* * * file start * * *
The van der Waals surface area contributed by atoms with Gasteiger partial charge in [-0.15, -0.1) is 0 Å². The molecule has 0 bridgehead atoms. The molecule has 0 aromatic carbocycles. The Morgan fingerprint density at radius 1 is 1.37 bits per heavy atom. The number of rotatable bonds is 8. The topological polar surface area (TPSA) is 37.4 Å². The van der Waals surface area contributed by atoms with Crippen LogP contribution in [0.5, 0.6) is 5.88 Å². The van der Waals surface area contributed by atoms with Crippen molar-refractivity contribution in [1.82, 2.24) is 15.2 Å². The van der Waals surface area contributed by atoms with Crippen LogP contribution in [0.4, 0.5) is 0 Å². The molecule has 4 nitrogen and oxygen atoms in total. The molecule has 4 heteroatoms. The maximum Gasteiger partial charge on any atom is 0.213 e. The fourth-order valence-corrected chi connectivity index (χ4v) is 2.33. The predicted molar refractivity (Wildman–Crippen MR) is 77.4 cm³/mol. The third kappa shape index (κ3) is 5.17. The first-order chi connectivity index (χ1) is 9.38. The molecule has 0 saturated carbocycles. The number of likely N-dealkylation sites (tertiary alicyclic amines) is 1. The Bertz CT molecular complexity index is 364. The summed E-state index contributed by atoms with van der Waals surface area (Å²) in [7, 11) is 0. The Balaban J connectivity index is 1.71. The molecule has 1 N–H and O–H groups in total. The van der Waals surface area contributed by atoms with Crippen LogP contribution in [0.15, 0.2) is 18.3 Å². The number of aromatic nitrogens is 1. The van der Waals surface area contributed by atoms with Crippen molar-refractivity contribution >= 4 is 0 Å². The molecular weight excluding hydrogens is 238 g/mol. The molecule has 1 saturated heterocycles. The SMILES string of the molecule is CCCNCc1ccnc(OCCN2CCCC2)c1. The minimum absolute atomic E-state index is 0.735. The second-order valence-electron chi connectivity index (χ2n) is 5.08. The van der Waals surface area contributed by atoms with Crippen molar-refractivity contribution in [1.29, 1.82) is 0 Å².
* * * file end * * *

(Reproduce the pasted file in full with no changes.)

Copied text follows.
The van der Waals surface area contributed by atoms with Gasteiger partial charge in [-0.15, -0.1) is 0 Å². The molecule has 0 bridgehead atoms. The molecule has 0 aromatic carbocycles. The Morgan fingerprint density at radius 1 is 1.37 bits per heavy atom. The number of rotatable bonds is 8. The topological polar surface area (TPSA) is 37.4 Å². The van der Waals surface area contributed by atoms with Crippen LogP contribution in [0.5, 0.6) is 5.88 Å². The van der Waals surface area contributed by atoms with Crippen molar-refractivity contribution in [1.82, 2.24) is 15.2 Å². The van der Waals surface area contributed by atoms with Crippen LogP contribution in [0.4, 0.5) is 0 Å². The molecule has 4 nitrogen and oxygen atoms in total. The molecule has 4 heteroatoms. The maximum Gasteiger partial charge on any atom is 0.213 e. The fourth-order valence-corrected chi connectivity index (χ4v) is 2.33. The predicted molar refractivity (Wildman–Crippen MR) is 77.4 cm³/mol. The third kappa shape index (κ3) is 5.17. The first-order chi connectivity index (χ1) is 9.38. The molecule has 0 saturated carbocycles. The number of likely N-dealkylation sites (tertiary alicyclic amines) is 1. The Bertz CT molecular complexity index is 364. The summed E-state index contributed by atoms with van der Waals surface area (Å²) in [7, 11) is 0. The Balaban J connectivity index is 1.71. The molecule has 1 N–H and O–H groups in total. The van der Waals surface area contributed by atoms with Crippen LogP contribution in [0.15, 0.2) is 18.3 Å². The number of aromatic nitrogens is 1. The van der Waals surface area contributed by atoms with Crippen molar-refractivity contribution >= 4 is 0 Å². The molecular weight excluding hydrogens is 238 g/mol. The molecule has 1 saturated heterocycles. The SMILES string of the molecule is CCCNCc1ccnc(OCCN2CCCC2)c1. The minimum absolute atomic E-state index is 0.735. The second-order valence-electron chi connectivity index (χ2n) is 5.08. The van der Waals surface area contributed by atoms with Crippen molar-refractivity contribution in [1.29, 1.82) is 0 Å².